The key graph of the paper shows that during the latest time period, near 35,000 years ago, the paleoclimate models predict a very large area of Europe would have been suitable for Neandertal habitation – at least, if their habitation were constrained only by climate. But the Neandertal sites during that time period are restricted to a very small area. So some additional factor is required. The authors promote the hypothesis that the important factor was the population growth of modern humans.

Now, should we doubt the results? I think this is a good test of the hypothesis that climate change killed the Neandertals. It didn’t. They survived through an entire glacial cycle before 40,000 years ago. Without some other factor, they would still be here today.

The paper is stronger than many that have tried to make a similar argument – that climate couldn’t have killed various extinct megafauna. In large part, that is because both the American megafaunal disappearances and the entry and growth of human populations coincided with a period of rapid climate change. In the time frame of the last Neandertals, there were important climate changes, but the paleoclimate models indicate that these changes weren’t enough to make Europe uninhabitable for either humans or Neandertals.

The paper is not a test of Neandertal genetic extinction. It takes Neandertal population disappearance as a given. Models that involve gene flow or cultural exchanges between Neandertals and other populations are not part of this paper’s scheme.

In this sense, the assumption that the archaeological industries can be analyzed with methods developed for species seems questionable. The paper acknowledges this issue:

Our assumption is that human adaptive systems, defined here as the range of technological and settlement systems shared and transmitted by a culturally cohesive population within a specific paleoenvironmental framework, can be considered to operate as a species with respect to their interaction with the environment. This does not imply, however, that human adaptive systems necessarily remained stable over time, as might be the case with animal species occupying narrow and stable niches. Humans can change their adaptive systems rapidly through technical and social innovations in response to environmental change. We know, however, that this was not the case during the late Middle and Upper Paleolithic, periods during which specific human adaptive systems spanned a number of climatic events. Thus, the method described in this study is particularly relevant for addressing issues of human adaptive system stability and eco-cultural niche stability (Banks et al. 2008:2).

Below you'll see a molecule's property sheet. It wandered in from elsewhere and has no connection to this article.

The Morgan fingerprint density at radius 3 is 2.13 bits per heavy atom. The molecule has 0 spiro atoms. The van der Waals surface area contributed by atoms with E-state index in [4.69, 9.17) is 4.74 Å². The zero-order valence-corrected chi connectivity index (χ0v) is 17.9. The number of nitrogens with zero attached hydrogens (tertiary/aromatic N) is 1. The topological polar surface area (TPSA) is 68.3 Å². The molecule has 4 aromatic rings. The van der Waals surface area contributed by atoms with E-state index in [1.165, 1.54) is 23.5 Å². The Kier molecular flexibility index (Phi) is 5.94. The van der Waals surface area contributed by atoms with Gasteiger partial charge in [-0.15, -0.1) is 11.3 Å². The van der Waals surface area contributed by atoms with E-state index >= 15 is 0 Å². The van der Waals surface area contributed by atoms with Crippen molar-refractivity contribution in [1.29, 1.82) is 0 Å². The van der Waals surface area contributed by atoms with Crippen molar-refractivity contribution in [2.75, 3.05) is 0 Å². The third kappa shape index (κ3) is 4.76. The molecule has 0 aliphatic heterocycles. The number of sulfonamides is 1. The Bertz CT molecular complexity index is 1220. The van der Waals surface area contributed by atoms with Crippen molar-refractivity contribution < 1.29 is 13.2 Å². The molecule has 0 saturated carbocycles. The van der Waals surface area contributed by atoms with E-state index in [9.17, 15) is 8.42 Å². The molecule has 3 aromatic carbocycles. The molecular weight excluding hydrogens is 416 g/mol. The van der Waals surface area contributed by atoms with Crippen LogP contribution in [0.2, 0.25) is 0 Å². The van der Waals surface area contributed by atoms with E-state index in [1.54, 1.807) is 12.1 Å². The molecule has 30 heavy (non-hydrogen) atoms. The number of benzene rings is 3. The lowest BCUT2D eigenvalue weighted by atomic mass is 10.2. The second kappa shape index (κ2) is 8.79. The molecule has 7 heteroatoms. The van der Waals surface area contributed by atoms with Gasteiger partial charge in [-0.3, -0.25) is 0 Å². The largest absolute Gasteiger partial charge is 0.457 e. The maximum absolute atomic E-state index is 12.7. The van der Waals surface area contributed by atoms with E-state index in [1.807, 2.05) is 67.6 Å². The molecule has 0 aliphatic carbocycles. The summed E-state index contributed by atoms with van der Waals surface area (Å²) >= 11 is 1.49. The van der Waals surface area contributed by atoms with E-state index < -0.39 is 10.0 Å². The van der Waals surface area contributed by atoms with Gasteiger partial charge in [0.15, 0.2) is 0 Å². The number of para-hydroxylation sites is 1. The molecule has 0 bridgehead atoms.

But Neandertals during the span from 43,000 to 35,000 years ago were adopting various Upper Paleolithic technological elements. That seems to contradict the assumption that the “technological and settlement systems…operate as a ‘species’.” Instead, it seems to indicate that these systems changed significantly across the time frame modeled in the paper. I don’t think that observation weakens the hypothesis that modern and Neandertal populations may have competed in the same ecological niche. If the Neandertals were using the same technical elements, it probably reinforces the hypothesis of competition.

But I think it is important to bear in mind what the paper tested. The analysis rejects the hypothesis that climate was sufficient to drive a range restriction of Mousterian and Châtelperronian. It doesn’t provide additional information about the mode of such restrictions. With that in mind, I admire the paper and see some useful additional work that might be tackled with similar methods.


Banks WE, dErrico F, Peterson AT, Kageyama M, Sima A, et al. (2008) Neanderthal Extinction by Competitive Exclusion. PLoS ONE 3(12): e3972. doi:10.1371/journal.pone.0003972